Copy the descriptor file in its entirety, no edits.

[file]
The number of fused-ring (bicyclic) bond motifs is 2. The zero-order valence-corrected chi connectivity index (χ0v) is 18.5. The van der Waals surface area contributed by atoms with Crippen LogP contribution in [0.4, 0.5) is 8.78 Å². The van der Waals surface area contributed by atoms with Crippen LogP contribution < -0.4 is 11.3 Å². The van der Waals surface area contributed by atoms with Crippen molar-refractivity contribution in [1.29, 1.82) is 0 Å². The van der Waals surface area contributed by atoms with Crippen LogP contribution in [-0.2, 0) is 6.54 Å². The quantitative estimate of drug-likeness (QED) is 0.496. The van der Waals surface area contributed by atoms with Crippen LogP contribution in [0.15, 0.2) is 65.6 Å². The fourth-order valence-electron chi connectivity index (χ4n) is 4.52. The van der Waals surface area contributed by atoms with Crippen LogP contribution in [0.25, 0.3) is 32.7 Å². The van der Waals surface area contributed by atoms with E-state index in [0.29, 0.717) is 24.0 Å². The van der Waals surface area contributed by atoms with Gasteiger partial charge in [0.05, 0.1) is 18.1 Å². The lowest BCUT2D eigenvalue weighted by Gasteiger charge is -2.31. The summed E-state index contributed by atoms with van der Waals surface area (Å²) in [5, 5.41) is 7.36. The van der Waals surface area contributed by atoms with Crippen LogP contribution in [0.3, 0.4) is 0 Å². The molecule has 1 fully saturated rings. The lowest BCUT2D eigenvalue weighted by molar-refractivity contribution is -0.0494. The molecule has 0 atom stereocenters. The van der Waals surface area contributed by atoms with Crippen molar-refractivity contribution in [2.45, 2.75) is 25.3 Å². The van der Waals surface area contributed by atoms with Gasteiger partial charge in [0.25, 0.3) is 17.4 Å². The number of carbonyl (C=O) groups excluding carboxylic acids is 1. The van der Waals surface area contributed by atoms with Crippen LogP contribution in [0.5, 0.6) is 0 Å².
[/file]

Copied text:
The number of fused-ring (bicyclic) bond motifs is 2. The zero-order valence-corrected chi connectivity index (χ0v) is 18.5. The van der Waals surface area contributed by atoms with Crippen LogP contribution in [0.4, 0.5) is 8.78 Å². The van der Waals surface area contributed by atoms with Crippen LogP contribution < -0.4 is 11.3 Å². The van der Waals surface area contributed by atoms with Crippen molar-refractivity contribution in [1.29, 1.82) is 0 Å². The van der Waals surface area contributed by atoms with Crippen LogP contribution in [-0.2, 0) is 6.54 Å². The quantitative estimate of drug-likeness (QED) is 0.496. The van der Waals surface area contributed by atoms with Crippen LogP contribution in [0.15, 0.2) is 65.6 Å². The fourth-order valence-electron chi connectivity index (χ4n) is 4.52. The van der Waals surface area contributed by atoms with Crippen LogP contribution in [0.25, 0.3) is 32.7 Å². The van der Waals surface area contributed by atoms with E-state index in [0.29, 0.717) is 24.0 Å². The van der Waals surface area contributed by atoms with Gasteiger partial charge in [0.05, 0.1) is 18.1 Å². The lowest BCUT2D eigenvalue weighted by Gasteiger charge is -2.31. The summed E-state index contributed by atoms with van der Waals surface area (Å²) in [5, 5.41) is 7.36. The van der Waals surface area contributed by atoms with Crippen LogP contribution in [0.3, 0.4) is 0 Å². The molecule has 1 fully saturated rings. The lowest BCUT2D eigenvalue weighted by molar-refractivity contribution is -0.0494. The molecule has 0 atom stereocenters. The van der Waals surface area contributed by atoms with Crippen molar-refractivity contribution in [2.45, 2.75) is 25.3 Å². The van der Waals surface area contributed by atoms with Gasteiger partial charge in [0.25, 0.3) is 17.4 Å². The number of carbonyl (C=O) groups excluding carboxylic acids is 1. The van der Waals surface area contributed by atoms with Crippen LogP contribution in [0.5, 0.6) is 0 Å².